First Responders to 9/11 Open Up To Stress Treatment

For the survivors of deadly disasters and accidents, the psychological aftermath can often last longer than the physical injuries.

That’s the case not just for victims but also their rescuers, a fact that has earned growing recognition since the terrorist attacks of Sept. 11, 2001.

“I didn’t know that what I was feeling was normal, and I sucked it up because that’s what you do as a firefighter,” says Monica Escamilla, a veteran firefighter paramedic for the Los Angeles Fire Department who suffers from post-traumatic stress disorder (PTSD). “But I learned that it had a name, and that there’s help for it.” The attacks of 9/11 may also have been a turning point in attitudes toward the disorder, especially among first responders – the police officers, firefighters, paramedics and other personnel who are first on the scene at emergencies.

After a dramatic initial surge in mental health cases treated by New York City’s Fire Department after Sept. 11, the number has stabilized, but is at a significantly higher figure than previously – roughly 2,000 annually, more than triple the caseload of 650 before the attacks.

However, the size of the force has remained roughly the same.

Before 9/11, “Going to the counselor’s unit was a stigmatizing event, and the numbers tell you it’s now more acceptable,” says Malachy Corrigan, a 31-year member of the FDNY and director of its counseling service unit.

“In any type of rescue work, there’s a high premium on being stronger than those around you, on being a rescuer in all situations,” Corrigan adds. “You don’t want to show a chink in the emotional armor.” That mentality had begun to change before the World Trade Center attacks, which claimed the lives of 404 FDNY, NYPD and Port Authority rescue workers just on the day of the collapse. Since then, estimates have put the toll among first responders at nearly 1,000, factoring in medical ailments that developed later, such as respiratory diseases.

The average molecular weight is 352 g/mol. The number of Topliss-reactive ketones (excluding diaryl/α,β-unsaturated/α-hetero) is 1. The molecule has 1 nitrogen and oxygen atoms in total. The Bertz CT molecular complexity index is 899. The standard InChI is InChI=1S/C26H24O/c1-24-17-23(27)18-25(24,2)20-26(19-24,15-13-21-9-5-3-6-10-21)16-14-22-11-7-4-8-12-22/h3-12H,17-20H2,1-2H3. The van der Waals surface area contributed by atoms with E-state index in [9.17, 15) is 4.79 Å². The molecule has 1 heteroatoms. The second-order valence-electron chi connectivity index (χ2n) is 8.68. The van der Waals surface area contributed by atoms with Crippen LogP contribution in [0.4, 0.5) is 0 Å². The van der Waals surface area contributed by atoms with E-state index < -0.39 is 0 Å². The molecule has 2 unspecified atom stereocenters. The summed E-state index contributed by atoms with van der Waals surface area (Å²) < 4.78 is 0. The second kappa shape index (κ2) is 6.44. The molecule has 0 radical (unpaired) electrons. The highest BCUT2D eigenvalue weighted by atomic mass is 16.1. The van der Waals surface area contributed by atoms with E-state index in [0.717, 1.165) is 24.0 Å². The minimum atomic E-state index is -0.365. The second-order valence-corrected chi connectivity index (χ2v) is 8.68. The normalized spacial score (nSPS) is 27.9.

For the first responders left behind, the experience has often been deeply scarring, with many afflicted by PTSD symptoms including depression, nightmares, flashbacks, bursts of anger and other emotions. PTSD can exert a profound effect on both professional performance and relationships, with some sufferers turning to drugs and alcohol, according to the National Institute of Mental Health.

Formally recognized by the American Psychiatric Association in 1980, post-traumatic stress disorder has more usually been associated with soldiers; the term was coined in reference to U.S. veterans of the Vietnam War, but was acknowledged less directly beforehand, having been referred to as soldier’s heart after the American Civil War and shellshock following World War I, says Corrigan.

PTSD is now the third most common cause of treatment sought from the FDNY’s counseling service unit.

of the approximately 2,000 clients who used the unit’s services in 2012, 525 sought support for PTSD, placing it behind only anxiety disorders and depression. As per Corrigan, the ailments often have overlapping characteristics, but are classified according to the “dominant” symptoms.

The number of professional staff available to address PTSD has also increased, rising from nine before 9/11 to 28. Beyond access to FDNY counselors, department staff participate in educational seminars about PTSD.

The FDNY’s first responders can also meet with 55 active trained peer counselors, whose work includes presentations addressing PTSD.

For Corrigan, FDNY rescuers’ openness to counseling post-9/11 forced a reappraisal of firefighting.

“So many people were obviously hurting that it became more acceptable to seek support,” Corrigan says.

“As people step forward and talk about it, it changes,” adds Escamilla, president of Love a Hero, a volunteer run charity that provides support for first responders. “Firefighters are stoic but as more people acknowledge their symptoms, the more other people are talking about it. You have to start the dialogue.”


1-800-LifeNet (1-800-5433638) is a free, multilingual, 24/7 service for those searching for help related to a broad swath of mental health and substance abuse issues.

Columbia University’s Trauma and PTSD Program conducts studies and provides information about PTSD:; 212-543-6514

New York State Psychiatric Institute compiles research and provides a variety of services:; 212543-5000

New York Disaster Interfaith Services aids recovery through faithbased initiatives:; 212-669-6100

Voices of September 11th, an advocacy organization, offers information and other services:; 866-505-3911

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